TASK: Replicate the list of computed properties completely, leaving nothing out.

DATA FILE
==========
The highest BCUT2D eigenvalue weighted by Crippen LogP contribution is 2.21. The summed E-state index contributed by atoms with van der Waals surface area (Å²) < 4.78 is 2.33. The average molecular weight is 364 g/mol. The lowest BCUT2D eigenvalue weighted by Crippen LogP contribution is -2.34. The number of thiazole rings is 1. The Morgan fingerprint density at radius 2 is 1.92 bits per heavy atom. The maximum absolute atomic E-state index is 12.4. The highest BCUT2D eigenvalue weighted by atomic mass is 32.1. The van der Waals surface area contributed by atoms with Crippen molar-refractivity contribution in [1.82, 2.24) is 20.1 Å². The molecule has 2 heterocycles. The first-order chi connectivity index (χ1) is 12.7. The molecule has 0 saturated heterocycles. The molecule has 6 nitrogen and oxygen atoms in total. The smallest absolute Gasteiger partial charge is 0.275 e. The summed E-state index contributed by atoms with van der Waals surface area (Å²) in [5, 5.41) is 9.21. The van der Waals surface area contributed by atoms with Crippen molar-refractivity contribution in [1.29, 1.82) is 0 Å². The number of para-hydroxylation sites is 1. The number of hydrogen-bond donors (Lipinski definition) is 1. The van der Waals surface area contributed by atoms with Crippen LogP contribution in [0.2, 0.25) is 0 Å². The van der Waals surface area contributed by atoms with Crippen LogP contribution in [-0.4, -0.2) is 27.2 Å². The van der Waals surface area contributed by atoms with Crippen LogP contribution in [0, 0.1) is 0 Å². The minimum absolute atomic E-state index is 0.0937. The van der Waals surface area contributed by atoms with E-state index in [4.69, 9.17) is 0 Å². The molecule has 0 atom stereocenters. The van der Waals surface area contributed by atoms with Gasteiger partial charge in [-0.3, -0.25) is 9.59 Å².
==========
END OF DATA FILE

The highest BCUT2D eigenvalue weighted by Crippen LogP contribution is 2.21. The summed E-state index contributed by atoms with van der Waals surface area (Å²) < 4.78 is 2.33. The average molecular weight is 364 g/mol. The lowest BCUT2D eigenvalue weighted by Crippen LogP contribution is -2.34. The number of thiazole rings is 1. The Morgan fingerprint density at radius 2 is 1.92 bits per heavy atom. The maximum absolute atomic E-state index is 12.4. The highest BCUT2D eigenvalue weighted by atomic mass is 32.1. The van der Waals surface area contributed by atoms with Crippen molar-refractivity contribution in [1.82, 2.24) is 20.1 Å². The molecule has 2 heterocycles. The first-order chi connectivity index (χ1) is 12.7. The molecule has 0 saturated heterocycles. The molecule has 6 nitrogen and oxygen atoms in total. The smallest absolute Gasteiger partial charge is 0.275 e. The summed E-state index contributed by atoms with van der Waals surface area (Å²) in [5, 5.41) is 9.21. The van der Waals surface area contributed by atoms with Crippen molar-refractivity contribution in [1.29, 1.82) is 0 Å². The number of para-hydroxylation sites is 1. The number of hydrogen-bond donors (Lipinski definition) is 1. The van der Waals surface area contributed by atoms with Crippen LogP contribution in [0.2, 0.25) is 0 Å². The van der Waals surface area contributed by atoms with Crippen LogP contribution in [-0.4, -0.2) is 27.2 Å². The van der Waals surface area contributed by atoms with Crippen LogP contribution in [0, 0.1) is 0 Å². The minimum absolute atomic E-state index is 0.0937. The van der Waals surface area contributed by atoms with E-state index in [4.69, 9.17) is 0 Å². The molecule has 0 atom stereocenters. The van der Waals surface area contributed by atoms with Gasteiger partial charge in [-0.3, -0.25) is 9.59 Å².